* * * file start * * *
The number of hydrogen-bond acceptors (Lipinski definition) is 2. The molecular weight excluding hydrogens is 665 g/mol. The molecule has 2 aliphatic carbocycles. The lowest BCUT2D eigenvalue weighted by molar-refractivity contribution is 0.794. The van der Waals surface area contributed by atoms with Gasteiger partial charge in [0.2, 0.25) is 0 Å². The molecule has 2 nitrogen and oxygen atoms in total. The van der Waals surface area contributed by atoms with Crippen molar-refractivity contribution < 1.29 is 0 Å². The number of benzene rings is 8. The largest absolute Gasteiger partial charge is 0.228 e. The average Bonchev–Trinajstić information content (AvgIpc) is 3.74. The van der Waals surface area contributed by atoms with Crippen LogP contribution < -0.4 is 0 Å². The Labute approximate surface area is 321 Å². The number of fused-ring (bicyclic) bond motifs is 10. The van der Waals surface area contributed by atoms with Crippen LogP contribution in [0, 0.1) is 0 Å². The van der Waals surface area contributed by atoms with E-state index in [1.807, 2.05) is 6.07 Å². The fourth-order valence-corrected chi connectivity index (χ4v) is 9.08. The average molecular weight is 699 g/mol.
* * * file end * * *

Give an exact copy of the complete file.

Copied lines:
The number of hydrogen-bond acceptors (Lipinski definition) is 2. The molecular weight excluding hydrogens is 665 g/mol. The molecule has 2 aliphatic carbocycles. The lowest BCUT2D eigenvalue weighted by molar-refractivity contribution is 0.794. The van der Waals surface area contributed by atoms with Gasteiger partial charge in [0.2, 0.25) is 0 Å². The molecule has 2 nitrogen and oxygen atoms in total. The van der Waals surface area contributed by atoms with Crippen molar-refractivity contribution < 1.29 is 0 Å². The number of benzene rings is 8. The largest absolute Gasteiger partial charge is 0.228 e. The average Bonchev–Trinajstić information content (AvgIpc) is 3.74. The van der Waals surface area contributed by atoms with Crippen LogP contribution < -0.4 is 0 Å². The Labute approximate surface area is 321 Å². The number of fused-ring (bicyclic) bond motifs is 10. The van der Waals surface area contributed by atoms with Crippen LogP contribution in [0, 0.1) is 0 Å². The van der Waals surface area contributed by atoms with E-state index in [1.807, 2.05) is 6.07 Å². The fourth-order valence-corrected chi connectivity index (χ4v) is 9.08. The average molecular weight is 699 g/mol.